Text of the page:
We seek to prevent unintended injury and illness. Some have gone deeper with this purpose, such as Todd Conklin, who offers; “Safety is not the absence of accidents. Safety is the presence of defenses…stop seeing safety as an outcome and start seeing safety as a capacity.” (ASSE’s Safety 2017)
In seeking to clarify my own definition of safety, I wrestle with what it is we do.
In safety, we seek to separate cause from effect. If an error is made, our deepest desire is that no negative outcomes occur. The hazard is engineered out, substituted, or separated from the worker.
But feedback is essential to growth and what are effects but feedback from a cause or action?
If there are no consequences and no feedback, how does the individual or organization learn?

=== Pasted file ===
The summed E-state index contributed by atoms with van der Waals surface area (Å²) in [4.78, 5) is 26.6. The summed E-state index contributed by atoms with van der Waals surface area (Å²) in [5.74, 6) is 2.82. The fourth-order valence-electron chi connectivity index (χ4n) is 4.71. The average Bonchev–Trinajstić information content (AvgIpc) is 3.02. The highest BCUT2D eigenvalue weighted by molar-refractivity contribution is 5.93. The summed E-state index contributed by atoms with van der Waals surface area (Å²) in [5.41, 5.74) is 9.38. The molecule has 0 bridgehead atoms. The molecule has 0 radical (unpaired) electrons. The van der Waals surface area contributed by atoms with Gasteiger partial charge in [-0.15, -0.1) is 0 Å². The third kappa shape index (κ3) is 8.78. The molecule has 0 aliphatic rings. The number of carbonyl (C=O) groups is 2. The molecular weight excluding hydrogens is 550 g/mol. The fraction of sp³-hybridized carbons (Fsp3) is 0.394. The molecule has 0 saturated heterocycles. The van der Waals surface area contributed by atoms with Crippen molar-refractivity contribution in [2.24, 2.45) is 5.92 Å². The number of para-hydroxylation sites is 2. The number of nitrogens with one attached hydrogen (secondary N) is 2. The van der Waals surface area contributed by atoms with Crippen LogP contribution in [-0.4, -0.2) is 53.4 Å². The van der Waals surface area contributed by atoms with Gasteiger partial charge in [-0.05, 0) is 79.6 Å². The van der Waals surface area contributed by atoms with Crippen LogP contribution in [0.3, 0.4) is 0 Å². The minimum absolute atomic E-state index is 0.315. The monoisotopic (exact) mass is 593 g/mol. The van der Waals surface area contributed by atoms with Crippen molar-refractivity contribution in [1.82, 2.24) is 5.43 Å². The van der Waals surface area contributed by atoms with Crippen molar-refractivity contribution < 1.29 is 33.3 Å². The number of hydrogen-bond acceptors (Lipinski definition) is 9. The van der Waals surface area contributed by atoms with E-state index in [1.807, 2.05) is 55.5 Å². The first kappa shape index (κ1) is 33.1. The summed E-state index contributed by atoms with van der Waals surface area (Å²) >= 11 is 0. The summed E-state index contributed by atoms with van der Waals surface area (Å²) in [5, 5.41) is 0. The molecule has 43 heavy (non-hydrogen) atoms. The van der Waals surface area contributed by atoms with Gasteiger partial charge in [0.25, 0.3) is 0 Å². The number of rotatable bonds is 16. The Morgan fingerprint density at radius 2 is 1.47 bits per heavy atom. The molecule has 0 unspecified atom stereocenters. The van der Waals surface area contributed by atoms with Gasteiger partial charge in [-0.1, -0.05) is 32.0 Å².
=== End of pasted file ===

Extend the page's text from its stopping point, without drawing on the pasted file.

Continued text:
If failure is impossible (think of bailouts and banks too big to fail), does not risk-taking increase?
If a worker could be hired, show up disengaged every day, just barely meet the minimum standard and not be fired, would that improve the organizations culture?
No, you might say…safety is concerned only with physical harm such as preventing the amputation, the vehicle rollover, or the lung disease.
But are we concerned only with physical health? With more and more EHS roles taking on wellness, security (active-shooter), sustainability, and sometimes anti-bullying and suicide awareness campaigns, the line of physical, emotional, mental, and spiritual is no longer separated by duty description.
What relationship does cause and effect have in organizational and individual learning? (After all, some EHS practitioners even joke about “defeating Darwin”) When we separate actions from outcomes, do we reduce this learning? Are there allowable outcomes (you weren’t prepared for the meeting and your boss chided you) and unacceptable outcomes (broken leg)?
What part does (and should) EHS play in cause and effect?